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150bp-1.3kb insert size PE on HiSeq

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  • 150bp-1.3kb insert size PE on HiSeq

    I have a library that I am running on a HiSeq2000 for PE-100 reads. The fragment sizes range from 150bp to 1.3kb. I can't do much about this range since we are PCR capturing unknown regions using inverse PCR. The majority of the fragments sit in the 500bp range, but will having this wide of a range affect clustering/sequence quality/number of reads? Will there be a bais away from the larger fragments?

    Thanks.

  • #2
    Yes, there will be a bias against the larger fragments and a complete absence above a certain size (perhaps 800bp? check with Illumina). Unless the ends of your amplicons need to be matched, you could size-select, shear, and construct libraries from the larger fragments (analogous to sample prep from chromatin IPs).

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    • #3
      Our FAS mentioned off-hand that she had made and sequenced 1.5 kb Illumina PE libraries. Anyone else doing that?

      Our first mate end library made for an Illumina sequencer gave much shorter pair distances than expected. 1.4 kb instead of the expect 7 kb. (Needed to do a size selection prior to circularization, I suspect.) Nevertheless adding these reads to normal 400 bp PE reads dramatically improved a de novo fungal genome assembly. If we could get 1.5 kb PE reads -- that would be a game changer for us. I had just assumed it was impossible, though.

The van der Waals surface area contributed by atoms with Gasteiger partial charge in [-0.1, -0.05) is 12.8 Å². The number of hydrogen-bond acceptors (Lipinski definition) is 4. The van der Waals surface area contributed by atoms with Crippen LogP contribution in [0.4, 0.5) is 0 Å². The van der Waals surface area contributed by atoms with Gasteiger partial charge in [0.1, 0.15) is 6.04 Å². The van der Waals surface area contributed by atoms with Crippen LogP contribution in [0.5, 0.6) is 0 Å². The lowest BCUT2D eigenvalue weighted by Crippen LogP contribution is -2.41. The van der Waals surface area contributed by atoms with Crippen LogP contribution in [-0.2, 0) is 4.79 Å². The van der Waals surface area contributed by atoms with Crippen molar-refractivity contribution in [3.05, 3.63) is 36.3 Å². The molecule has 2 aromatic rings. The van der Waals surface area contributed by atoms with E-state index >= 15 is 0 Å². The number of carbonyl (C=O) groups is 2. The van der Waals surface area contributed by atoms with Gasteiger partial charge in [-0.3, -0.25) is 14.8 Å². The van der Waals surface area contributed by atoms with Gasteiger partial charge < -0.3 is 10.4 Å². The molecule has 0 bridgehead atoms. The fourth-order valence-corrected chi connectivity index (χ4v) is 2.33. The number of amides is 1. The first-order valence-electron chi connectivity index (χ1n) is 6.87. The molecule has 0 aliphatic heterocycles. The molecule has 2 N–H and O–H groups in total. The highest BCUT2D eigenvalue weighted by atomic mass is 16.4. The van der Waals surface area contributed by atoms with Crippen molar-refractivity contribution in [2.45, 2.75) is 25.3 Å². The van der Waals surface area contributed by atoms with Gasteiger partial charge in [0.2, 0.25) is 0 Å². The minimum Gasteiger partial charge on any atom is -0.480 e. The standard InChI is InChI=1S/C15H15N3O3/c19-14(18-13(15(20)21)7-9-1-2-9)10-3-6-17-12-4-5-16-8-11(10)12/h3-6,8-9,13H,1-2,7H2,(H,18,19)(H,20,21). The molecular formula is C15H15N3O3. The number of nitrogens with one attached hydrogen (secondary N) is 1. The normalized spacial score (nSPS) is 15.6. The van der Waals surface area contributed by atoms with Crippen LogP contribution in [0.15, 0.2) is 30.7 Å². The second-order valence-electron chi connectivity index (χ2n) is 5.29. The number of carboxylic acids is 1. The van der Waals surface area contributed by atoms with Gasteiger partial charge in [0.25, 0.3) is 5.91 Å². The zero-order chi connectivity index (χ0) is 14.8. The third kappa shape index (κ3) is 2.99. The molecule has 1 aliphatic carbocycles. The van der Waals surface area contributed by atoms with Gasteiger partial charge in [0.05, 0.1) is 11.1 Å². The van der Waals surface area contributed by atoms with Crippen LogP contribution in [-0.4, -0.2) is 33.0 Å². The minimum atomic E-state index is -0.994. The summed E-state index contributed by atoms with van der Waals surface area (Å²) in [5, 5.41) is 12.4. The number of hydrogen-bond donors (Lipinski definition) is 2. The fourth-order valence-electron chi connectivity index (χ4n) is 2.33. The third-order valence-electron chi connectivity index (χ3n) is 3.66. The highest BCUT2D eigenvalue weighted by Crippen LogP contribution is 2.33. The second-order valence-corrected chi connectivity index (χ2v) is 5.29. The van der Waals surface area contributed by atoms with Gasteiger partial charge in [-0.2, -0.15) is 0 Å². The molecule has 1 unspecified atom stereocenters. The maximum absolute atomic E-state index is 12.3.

--
      Phillip

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      • #4
        We've sequenced a few libraries w/ 600bp inserts, and all of the metrics (signal intensities, %PF, S/N, Q scores, error rates, etc) were significantly worse than standard 200bp libraries. Also, we clustered at lower densities (~400K) per Illumina's recommendation. We used v3 kits but an earlier version of RTA (whatever was current 6-8 months ago); perhaps the latest update is better suited to larger libraries.

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        • #5
          It generally works as but clustering is even more erratic that typical and max densities of 600k are the best you might see. I would worry about such a mixed population and the larger fragments being out competed.

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          • #6
            Great - all responses have been helpful. Thanks.

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